[Date Prev][Date Next][Thread Prev][Thread Next][Date Index][Thread Index]


> Date: Mon, 3 Oct 88 22:51 EDT
> From: David A. Moon <Moon@STONY-BROOK.SCRC.Symbolics.COM>
> The important distinction is between what I will call local environments
> and remote environments.  A defining form (DEFUN, DEFVAR, DEFCLASS, etc.)
> evaluated in a local environment affects the current Lisp world, but in
> a remote environment it does not affect the current Lisp world, however
> its effects still need to be remembered in a model of the Lisp world
> that will be created later.  Both COMPILE-FILE and your example program
> annotating program work with remote environments.  I defy you to come up
> with an example where the local/remote environment distinction doesn't
> make sense and a third type is needed.  Thus I think ENVIRONMENT-TARGET
> would better be named ENVIRONMENT-REMOTE-P.

That's a very nice way to put it.  Rather than trying to introduce
*more* kinds of environments, I would actually go in the other
direction and say that code walkers shouldn't even need to know the
distinction between local and remote environments.  An implementation
ought to be free to use different representations for the two, but as
long as the accessors return the correct information, is there any
reason why you would need to know where it came from?

> Again the compiler/interpreter distinction is a red herring and CLOS has
> no reason to care about that distinction.  The important distinction
> is local/remote.  CLOS needs to know whether a DEFCLASS form changes the
> behavior of objects of that class in the current world, or only affects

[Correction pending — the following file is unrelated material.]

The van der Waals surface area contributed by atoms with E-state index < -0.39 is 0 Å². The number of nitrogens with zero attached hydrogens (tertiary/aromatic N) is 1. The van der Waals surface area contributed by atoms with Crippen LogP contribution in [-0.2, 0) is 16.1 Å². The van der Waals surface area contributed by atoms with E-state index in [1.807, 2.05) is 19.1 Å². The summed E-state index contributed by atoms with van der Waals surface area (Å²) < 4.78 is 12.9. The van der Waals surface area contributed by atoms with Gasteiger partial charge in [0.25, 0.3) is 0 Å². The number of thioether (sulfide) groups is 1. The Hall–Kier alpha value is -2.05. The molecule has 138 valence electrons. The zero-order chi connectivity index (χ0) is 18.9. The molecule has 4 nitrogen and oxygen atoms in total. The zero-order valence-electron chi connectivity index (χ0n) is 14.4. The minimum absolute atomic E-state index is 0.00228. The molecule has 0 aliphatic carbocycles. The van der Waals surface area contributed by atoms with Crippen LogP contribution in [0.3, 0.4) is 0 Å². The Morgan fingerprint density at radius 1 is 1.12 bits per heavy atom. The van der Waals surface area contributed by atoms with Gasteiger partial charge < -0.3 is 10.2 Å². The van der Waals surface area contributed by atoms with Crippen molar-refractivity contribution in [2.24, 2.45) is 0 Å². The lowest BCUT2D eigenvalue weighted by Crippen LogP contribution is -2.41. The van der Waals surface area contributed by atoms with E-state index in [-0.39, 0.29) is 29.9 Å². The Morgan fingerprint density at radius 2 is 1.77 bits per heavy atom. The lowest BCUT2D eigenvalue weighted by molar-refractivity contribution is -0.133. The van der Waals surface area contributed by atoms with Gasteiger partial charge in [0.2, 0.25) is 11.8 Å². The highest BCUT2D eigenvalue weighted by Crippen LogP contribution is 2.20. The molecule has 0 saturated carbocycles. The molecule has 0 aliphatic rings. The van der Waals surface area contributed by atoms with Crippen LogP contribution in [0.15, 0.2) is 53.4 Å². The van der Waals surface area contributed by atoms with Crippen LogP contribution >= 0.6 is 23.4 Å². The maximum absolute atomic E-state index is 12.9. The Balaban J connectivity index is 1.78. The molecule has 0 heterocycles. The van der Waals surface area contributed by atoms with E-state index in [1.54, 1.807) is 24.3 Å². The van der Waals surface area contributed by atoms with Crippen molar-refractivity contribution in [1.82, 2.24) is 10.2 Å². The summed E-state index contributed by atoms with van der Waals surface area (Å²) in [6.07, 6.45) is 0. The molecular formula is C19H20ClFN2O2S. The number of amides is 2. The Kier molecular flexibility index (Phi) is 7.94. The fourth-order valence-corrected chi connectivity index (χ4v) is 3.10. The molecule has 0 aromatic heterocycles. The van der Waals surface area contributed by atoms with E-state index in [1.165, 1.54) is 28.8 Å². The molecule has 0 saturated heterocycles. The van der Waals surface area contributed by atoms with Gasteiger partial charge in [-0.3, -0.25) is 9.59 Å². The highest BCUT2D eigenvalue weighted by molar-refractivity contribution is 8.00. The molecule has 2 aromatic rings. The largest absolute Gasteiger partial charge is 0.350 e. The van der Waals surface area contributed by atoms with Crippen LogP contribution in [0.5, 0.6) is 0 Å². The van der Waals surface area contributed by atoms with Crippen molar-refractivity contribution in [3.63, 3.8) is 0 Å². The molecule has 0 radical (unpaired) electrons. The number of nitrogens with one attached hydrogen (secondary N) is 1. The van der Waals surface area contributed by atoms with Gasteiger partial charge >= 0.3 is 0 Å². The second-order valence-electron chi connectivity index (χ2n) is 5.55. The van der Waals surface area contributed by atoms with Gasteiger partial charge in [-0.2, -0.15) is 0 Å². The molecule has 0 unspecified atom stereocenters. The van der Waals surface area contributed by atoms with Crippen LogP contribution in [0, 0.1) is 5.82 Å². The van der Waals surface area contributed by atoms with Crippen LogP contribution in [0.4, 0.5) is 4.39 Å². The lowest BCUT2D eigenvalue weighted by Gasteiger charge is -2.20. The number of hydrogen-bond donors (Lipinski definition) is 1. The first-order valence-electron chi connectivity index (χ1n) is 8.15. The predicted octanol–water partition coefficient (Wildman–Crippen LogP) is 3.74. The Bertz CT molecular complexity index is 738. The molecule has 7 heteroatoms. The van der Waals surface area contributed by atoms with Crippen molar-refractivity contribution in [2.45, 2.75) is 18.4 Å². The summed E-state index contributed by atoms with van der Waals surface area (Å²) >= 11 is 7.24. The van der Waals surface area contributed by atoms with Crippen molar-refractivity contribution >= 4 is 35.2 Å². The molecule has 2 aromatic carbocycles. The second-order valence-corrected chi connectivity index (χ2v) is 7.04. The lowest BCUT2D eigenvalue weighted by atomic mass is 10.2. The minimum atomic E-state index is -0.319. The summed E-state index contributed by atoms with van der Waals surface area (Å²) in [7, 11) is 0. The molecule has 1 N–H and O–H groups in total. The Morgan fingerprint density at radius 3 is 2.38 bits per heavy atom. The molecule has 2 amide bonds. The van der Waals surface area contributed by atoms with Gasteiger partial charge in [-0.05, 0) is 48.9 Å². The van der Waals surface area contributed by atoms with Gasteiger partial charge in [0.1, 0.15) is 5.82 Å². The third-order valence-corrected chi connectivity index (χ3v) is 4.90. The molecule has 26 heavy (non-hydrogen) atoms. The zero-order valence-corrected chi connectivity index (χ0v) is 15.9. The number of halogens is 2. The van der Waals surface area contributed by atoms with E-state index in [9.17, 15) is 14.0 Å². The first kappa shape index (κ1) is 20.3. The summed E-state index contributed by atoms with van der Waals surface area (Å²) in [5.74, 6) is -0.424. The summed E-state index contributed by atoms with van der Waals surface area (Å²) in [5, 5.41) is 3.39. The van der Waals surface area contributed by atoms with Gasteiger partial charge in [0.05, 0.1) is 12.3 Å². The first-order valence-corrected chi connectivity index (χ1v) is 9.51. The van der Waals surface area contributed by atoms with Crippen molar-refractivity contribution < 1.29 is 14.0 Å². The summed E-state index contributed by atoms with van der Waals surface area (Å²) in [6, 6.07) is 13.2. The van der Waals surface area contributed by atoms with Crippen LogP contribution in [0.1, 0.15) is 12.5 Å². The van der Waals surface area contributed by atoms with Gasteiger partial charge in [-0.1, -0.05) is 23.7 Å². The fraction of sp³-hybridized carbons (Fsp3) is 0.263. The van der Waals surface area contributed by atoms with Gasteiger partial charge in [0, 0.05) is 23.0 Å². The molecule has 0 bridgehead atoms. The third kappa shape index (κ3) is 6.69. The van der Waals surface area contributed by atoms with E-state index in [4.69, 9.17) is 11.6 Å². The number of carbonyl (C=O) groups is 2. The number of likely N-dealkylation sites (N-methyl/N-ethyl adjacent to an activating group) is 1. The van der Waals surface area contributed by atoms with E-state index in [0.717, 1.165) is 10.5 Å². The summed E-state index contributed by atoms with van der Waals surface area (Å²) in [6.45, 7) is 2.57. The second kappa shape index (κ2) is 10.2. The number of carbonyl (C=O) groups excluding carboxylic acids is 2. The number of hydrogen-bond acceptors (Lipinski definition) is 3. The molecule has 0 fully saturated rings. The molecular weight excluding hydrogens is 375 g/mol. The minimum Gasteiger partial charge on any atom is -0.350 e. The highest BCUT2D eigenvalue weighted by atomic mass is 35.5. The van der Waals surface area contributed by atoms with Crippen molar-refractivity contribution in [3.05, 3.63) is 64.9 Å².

> a future ("remote") world.

That's pretty much what I was trying to say: CLOS doesn't really need
to know whether the information is needed by the compiler or
interpreter or something else, as long as it finds the right

If the local/remote environment model is adopted (or even if we don't
provide any way to tell the difference between the two), some way
would have to be provided for a code walker to create a remote
environment.  The existing proposal assumes that everything the
compiler doesn't create must be an EVAL (that is, local) environment. 

One other thing I would like clarified.  It makes sense to be able to
have more than one distinct remote environment around at any given
time; for example, if COMPILE-FILE is called recursively it ought to
create a new remote environment for each file.  Does it make any sense
to have more than one distinct local environment around, or is there
only one?  I can imagine that a Lisp running on a non-shared-memory
parallel machine might want to maintain separate local environments on
each processor, for instance.  Would doing so automatically make that
Lisp not be Common Lisp?